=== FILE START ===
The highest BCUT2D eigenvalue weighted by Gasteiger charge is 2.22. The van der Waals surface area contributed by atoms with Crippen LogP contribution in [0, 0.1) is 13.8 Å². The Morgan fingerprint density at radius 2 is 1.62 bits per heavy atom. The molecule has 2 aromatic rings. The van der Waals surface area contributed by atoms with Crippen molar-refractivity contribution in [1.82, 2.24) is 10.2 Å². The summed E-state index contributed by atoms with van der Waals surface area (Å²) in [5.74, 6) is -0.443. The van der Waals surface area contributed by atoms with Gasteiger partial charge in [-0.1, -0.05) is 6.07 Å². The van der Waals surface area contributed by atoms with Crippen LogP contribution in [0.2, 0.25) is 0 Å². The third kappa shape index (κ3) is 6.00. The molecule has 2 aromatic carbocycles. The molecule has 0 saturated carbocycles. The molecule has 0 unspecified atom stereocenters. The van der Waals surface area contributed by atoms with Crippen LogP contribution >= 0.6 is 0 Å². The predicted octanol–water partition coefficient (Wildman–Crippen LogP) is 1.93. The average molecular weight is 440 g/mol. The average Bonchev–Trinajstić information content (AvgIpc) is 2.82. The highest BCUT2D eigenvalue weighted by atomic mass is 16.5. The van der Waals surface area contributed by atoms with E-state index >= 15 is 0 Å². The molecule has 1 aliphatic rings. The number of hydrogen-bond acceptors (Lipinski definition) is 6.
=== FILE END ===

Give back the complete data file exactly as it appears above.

The highest BCUT2D eigenvalue weighted by Gasteiger charge is 2.22. The van der Waals surface area contributed by atoms with Crippen LogP contribution in [0, 0.1) is 13.8 Å². The Morgan fingerprint density at radius 2 is 1.62 bits per heavy atom. The molecule has 2 aromatic rings. The van der Waals surface area contributed by atoms with Crippen molar-refractivity contribution in [1.82, 2.24) is 10.2 Å². The summed E-state index contributed by atoms with van der Waals surface area (Å²) in [5.74, 6) is -0.443. The van der Waals surface area contributed by atoms with Gasteiger partial charge in [-0.1, -0.05) is 6.07 Å². The van der Waals surface area contributed by atoms with Crippen LogP contribution in [0.2, 0.25) is 0 Å². The third kappa shape index (κ3) is 6.00. The molecule has 2 aromatic carbocycles. The molecule has 0 saturated carbocycles. The molecule has 0 unspecified atom stereocenters. The van der Waals surface area contributed by atoms with Crippen LogP contribution >= 0.6 is 0 Å². The predicted octanol–water partition coefficient (Wildman–Crippen LogP) is 1.93. The average molecular weight is 440 g/mol. The average Bonchev–Trinajstić information content (AvgIpc) is 2.82. The highest BCUT2D eigenvalue weighted by atomic mass is 16.5. The van der Waals surface area contributed by atoms with E-state index >= 15 is 0 Å². The molecule has 1 aliphatic rings. The number of hydrogen-bond acceptors (Lipinski definition) is 6.